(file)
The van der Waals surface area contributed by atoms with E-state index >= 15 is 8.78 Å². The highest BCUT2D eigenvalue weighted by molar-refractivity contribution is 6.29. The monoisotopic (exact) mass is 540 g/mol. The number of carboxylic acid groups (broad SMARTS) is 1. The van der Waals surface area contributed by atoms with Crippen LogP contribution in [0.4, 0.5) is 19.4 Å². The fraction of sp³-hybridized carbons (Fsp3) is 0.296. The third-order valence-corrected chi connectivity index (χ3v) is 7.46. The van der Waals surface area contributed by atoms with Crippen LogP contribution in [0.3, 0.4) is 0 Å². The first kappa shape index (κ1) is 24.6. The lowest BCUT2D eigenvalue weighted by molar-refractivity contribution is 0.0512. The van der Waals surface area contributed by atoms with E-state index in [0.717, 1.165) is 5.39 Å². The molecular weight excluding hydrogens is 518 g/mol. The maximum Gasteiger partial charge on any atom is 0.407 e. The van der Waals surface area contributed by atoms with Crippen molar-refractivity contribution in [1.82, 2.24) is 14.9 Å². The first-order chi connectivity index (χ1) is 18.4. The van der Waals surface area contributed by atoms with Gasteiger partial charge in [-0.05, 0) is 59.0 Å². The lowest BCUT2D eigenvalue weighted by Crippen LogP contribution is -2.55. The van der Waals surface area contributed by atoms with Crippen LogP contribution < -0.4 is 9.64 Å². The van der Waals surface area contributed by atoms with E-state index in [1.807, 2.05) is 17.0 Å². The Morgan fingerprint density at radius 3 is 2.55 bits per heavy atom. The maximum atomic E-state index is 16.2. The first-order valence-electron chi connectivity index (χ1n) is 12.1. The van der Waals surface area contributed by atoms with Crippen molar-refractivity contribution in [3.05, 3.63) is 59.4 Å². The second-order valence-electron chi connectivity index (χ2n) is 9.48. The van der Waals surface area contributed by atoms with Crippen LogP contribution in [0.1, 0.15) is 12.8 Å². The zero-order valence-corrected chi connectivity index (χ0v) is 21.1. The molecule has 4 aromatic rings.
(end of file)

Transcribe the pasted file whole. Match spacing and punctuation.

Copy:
The van der Waals surface area contributed by atoms with E-state index >= 15 is 8.78 Å². The highest BCUT2D eigenvalue weighted by molar-refractivity contribution is 6.29. The monoisotopic (exact) mass is 540 g/mol. The number of carboxylic acid groups (broad SMARTS) is 1. The van der Waals surface area contributed by atoms with Crippen LogP contribution in [0.4, 0.5) is 19.4 Å². The fraction of sp³-hybridized carbons (Fsp3) is 0.296. The third-order valence-corrected chi connectivity index (χ3v) is 7.46. The van der Waals surface area contributed by atoms with Crippen LogP contribution in [0.3, 0.4) is 0 Å². The first kappa shape index (κ1) is 24.6. The lowest BCUT2D eigenvalue weighted by molar-refractivity contribution is 0.0512. The van der Waals surface area contributed by atoms with E-state index in [0.717, 1.165) is 5.39 Å². The molecular weight excluding hydrogens is 518 g/mol. The maximum Gasteiger partial charge on any atom is 0.407 e. The van der Waals surface area contributed by atoms with Crippen molar-refractivity contribution in [1.82, 2.24) is 14.9 Å². The first-order chi connectivity index (χ1) is 18.4. The van der Waals surface area contributed by atoms with Gasteiger partial charge in [-0.05, 0) is 59.0 Å². The lowest BCUT2D eigenvalue weighted by Crippen LogP contribution is -2.55. The van der Waals surface area contributed by atoms with Crippen LogP contribution < -0.4 is 9.64 Å². The van der Waals surface area contributed by atoms with E-state index in [1.807, 2.05) is 17.0 Å². The Morgan fingerprint density at radius 3 is 2.55 bits per heavy atom. The maximum atomic E-state index is 16.2. The first-order valence-electron chi connectivity index (χ1n) is 12.1. The van der Waals surface area contributed by atoms with Crippen molar-refractivity contribution in [3.05, 3.63) is 59.4 Å². The second-order valence-electron chi connectivity index (χ2n) is 9.48. The van der Waals surface area contributed by atoms with Crippen LogP contribution in [0.1, 0.15) is 12.8 Å². The zero-order valence-corrected chi connectivity index (χ0v) is 21.1. The molecule has 4 aromatic rings.